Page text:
One alternative comes through the work of organic and fair-trade cotton companies.  Working largely with farmers who never started using fertilizers and pesticides, they can provide a seeming win-win:  the farmers do what they’ve always done, but get paid a premium to do it.  The flaw is a lack of pre-finance from clothing retailers that prevents the companies from paying farmers the same day like they would be paid at the normal market.

While the profit margins are high, absolute yields are low here, and delays in payment mean delays in settling seasonal debts and buying necessities.  As environmentally and socially sound as programs are, if farmers can’t earn enough to pay their bills, they can’t grow organic.

In hill and forest regions, farmers build huts on stilts to protect their crops from wild pigs and birds.  Organic farming is especially popular in these regions, where soil fertility is lower, villages are more isolated, and the profit margin is more important.  Photo by Andrew Flachs.

In hill and forest regions, farmers build huts on stilts to protect their crops from wild pigs and birds. Organic farming is especially popular in these regions, where soil fertility is lower, villages are more isolated, and the profit margin is more important. Photo by Andrew Flachs.

And this is where the underpants come in.  I was lucky enough to meet with representatives from organic clothing companies based in San Francisco and Germany, as they toured organic villages.  These groups are committed to providing an honest organic product, but also the lasting social impact of community improvement.  Change starts with your underwear, one company’s slogan reminds us.

Farmers spend the night in bamboo huts to protect their crops from wild animals, building fires to keep warm in the winter.  Photo by Andrew Flachs.

Farmers spend the night in bamboo huts to protect their crops from wild animals, building fires to keep warm in the winter. Photo by Andrew Flachs.

I don’t want to suggest that the simple purchase of some new organic clothing will lead to environmental sustainability or cure poverty.  These companies also struggle with this problem of representation, of how to market opportunity, not poverty, to a foreign market.  Yet, the optimist in me hopes that it is possible that the big changes necessary to combat systemic problems of climate change, poverty, and agricultural crisis can begin with small steps.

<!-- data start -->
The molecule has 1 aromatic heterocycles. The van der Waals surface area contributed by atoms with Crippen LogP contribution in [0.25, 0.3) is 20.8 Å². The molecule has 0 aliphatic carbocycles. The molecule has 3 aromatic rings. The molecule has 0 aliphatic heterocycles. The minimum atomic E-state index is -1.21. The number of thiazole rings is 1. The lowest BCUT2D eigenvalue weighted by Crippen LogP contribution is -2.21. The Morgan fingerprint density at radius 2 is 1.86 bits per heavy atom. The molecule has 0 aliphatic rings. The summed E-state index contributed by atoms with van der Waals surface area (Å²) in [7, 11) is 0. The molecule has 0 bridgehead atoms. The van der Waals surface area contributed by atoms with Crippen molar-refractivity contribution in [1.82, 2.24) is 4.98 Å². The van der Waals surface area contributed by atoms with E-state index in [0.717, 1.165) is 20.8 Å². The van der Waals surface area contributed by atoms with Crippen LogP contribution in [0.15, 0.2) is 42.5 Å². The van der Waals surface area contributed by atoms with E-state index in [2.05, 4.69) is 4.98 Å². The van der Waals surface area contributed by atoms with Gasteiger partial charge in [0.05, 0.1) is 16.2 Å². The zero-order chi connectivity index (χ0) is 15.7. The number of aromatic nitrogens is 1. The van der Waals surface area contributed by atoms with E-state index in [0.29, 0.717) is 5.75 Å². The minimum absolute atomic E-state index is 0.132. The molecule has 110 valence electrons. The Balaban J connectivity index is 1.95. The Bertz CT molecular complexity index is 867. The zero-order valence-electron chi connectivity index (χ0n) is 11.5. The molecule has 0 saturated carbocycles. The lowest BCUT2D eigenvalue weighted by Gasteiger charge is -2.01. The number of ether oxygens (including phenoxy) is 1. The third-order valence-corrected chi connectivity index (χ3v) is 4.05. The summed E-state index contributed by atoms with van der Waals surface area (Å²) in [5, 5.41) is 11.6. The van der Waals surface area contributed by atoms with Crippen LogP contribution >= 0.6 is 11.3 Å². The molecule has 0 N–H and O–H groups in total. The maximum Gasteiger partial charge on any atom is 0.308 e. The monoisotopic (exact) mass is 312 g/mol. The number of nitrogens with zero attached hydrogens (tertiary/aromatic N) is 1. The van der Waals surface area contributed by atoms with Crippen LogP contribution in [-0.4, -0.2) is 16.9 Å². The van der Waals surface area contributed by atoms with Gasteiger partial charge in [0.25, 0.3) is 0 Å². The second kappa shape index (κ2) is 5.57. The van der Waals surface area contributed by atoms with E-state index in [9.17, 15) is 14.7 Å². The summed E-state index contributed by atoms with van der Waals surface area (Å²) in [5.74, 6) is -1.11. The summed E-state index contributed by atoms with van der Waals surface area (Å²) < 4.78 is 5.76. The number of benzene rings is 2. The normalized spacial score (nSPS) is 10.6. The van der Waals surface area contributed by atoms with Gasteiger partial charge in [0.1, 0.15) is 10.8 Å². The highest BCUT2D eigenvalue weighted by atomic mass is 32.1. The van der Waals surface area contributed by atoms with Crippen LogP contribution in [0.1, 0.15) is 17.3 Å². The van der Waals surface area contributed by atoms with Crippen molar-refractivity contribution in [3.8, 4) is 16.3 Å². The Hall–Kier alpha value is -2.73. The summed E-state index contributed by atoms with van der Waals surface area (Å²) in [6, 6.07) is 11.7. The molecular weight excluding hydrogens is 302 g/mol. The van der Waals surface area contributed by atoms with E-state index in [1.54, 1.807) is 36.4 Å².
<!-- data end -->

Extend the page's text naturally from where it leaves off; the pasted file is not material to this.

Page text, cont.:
Hidden by millet, a woman moves from her guard hut to join me for a morning interview.  We spoke while she walked around her field, shouting to make her presence known to birds and pigs, ready to enforce her threat with the rock she held in her hand.  Photo by Andrew Flachs.

Hidden by millet, a woman moves from her guard hut to join me for a morning interview. We spoke while she walked around her field, shouting to make her presence known to birds and pigs, all the while ready to enforce her threat with the rock she held in her hand. Photo by Andrew Flachs.

As buyers in the commodity chain, our daily decisions help, in a small way, to determine what kinds of farming appeal to people halfway across the world.  That appeal, 0ver any technology, is the true test of sustainability – how well it works for the farmers over the long haul.

Local youth compete in a kabbadi tournament sponsored in part by an organic company.  A mix between tag and wrestling, boys compete for the chance to win $50 in a raucous day of fun and games.  Photo by Andrew Flachs

Local youth compete in a kabbadi tournament sponsored in part by an organic company. A mix between tag and wrestling, boys compete for the chance to win $50 in a raucous day of fun and games. Photo by Andrew Flachs

NEXTRisk and Reward for Organic and GM Farmers: A Tale of Two Villages

Read all of Andrew’s blog posts 

Comments

  1. ROSEMARY RENSHAW
    Gamleby ,Sweden
    February 12, 1:29 pm

    the complexity of our world today has really reeked havoc with our earth,the bees ,the bumble bees,the hard working farmers.
    your photos and reports from cotton growers in India have been very inspirational and informative.The fact that it comes down to our very underwear is a basic eye-opener.We need more of this
    kind of disclosure